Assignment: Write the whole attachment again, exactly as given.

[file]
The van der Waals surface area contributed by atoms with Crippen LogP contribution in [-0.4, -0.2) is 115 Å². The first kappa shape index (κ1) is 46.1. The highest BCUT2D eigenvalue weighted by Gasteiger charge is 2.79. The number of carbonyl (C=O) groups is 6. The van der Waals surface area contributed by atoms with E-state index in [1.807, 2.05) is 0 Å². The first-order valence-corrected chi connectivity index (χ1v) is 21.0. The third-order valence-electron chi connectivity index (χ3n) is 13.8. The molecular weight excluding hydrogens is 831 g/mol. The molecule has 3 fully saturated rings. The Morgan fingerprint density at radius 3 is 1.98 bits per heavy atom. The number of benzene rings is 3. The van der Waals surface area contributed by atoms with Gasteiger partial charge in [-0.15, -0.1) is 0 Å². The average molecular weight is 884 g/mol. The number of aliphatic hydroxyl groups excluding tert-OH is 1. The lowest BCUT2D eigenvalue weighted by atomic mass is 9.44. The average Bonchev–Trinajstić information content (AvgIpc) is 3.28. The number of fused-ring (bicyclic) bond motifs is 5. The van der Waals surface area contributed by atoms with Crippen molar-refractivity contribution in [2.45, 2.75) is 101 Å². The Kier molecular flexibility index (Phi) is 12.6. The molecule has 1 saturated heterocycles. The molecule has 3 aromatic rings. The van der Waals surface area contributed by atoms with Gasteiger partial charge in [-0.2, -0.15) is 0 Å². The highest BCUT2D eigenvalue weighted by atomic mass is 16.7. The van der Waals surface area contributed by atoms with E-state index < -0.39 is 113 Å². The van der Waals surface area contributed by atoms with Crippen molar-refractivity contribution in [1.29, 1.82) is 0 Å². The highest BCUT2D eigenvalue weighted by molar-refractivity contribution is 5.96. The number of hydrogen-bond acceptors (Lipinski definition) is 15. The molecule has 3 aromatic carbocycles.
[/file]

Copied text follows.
The van der Waals surface area contributed by atoms with Crippen LogP contribution in [-0.4, -0.2) is 115 Å². The first kappa shape index (κ1) is 46.1. The highest BCUT2D eigenvalue weighted by Gasteiger charge is 2.79. The number of carbonyl (C=O) groups is 6. The van der Waals surface area contributed by atoms with E-state index in [1.807, 2.05) is 0 Å². The first-order valence-corrected chi connectivity index (χ1v) is 21.0. The third-order valence-electron chi connectivity index (χ3n) is 13.8. The molecular weight excluding hydrogens is 831 g/mol. The molecule has 3 fully saturated rings. The Morgan fingerprint density at radius 3 is 1.98 bits per heavy atom. The number of benzene rings is 3. The van der Waals surface area contributed by atoms with Gasteiger partial charge in [-0.15, -0.1) is 0 Å². The average molecular weight is 884 g/mol. The number of aliphatic hydroxyl groups excluding tert-OH is 1. The lowest BCUT2D eigenvalue weighted by atomic mass is 9.44. The average Bonchev–Trinajstić information content (AvgIpc) is 3.28. The number of fused-ring (bicyclic) bond motifs is 5. The van der Waals surface area contributed by atoms with Crippen molar-refractivity contribution in [2.45, 2.75) is 101 Å². The Kier molecular flexibility index (Phi) is 12.6. The molecule has 1 saturated heterocycles. The molecule has 3 aromatic rings. The van der Waals surface area contributed by atoms with Gasteiger partial charge in [-0.2, -0.15) is 0 Å². The highest BCUT2D eigenvalue weighted by atomic mass is 16.7. The van der Waals surface area contributed by atoms with E-state index < -0.39 is 113 Å². The van der Waals surface area contributed by atoms with Crippen molar-refractivity contribution in [1.29, 1.82) is 0 Å². The highest BCUT2D eigenvalue weighted by molar-refractivity contribution is 5.96. The number of hydrogen-bond acceptors (Lipinski definition) is 15. The molecule has 3 aromatic carbocycles.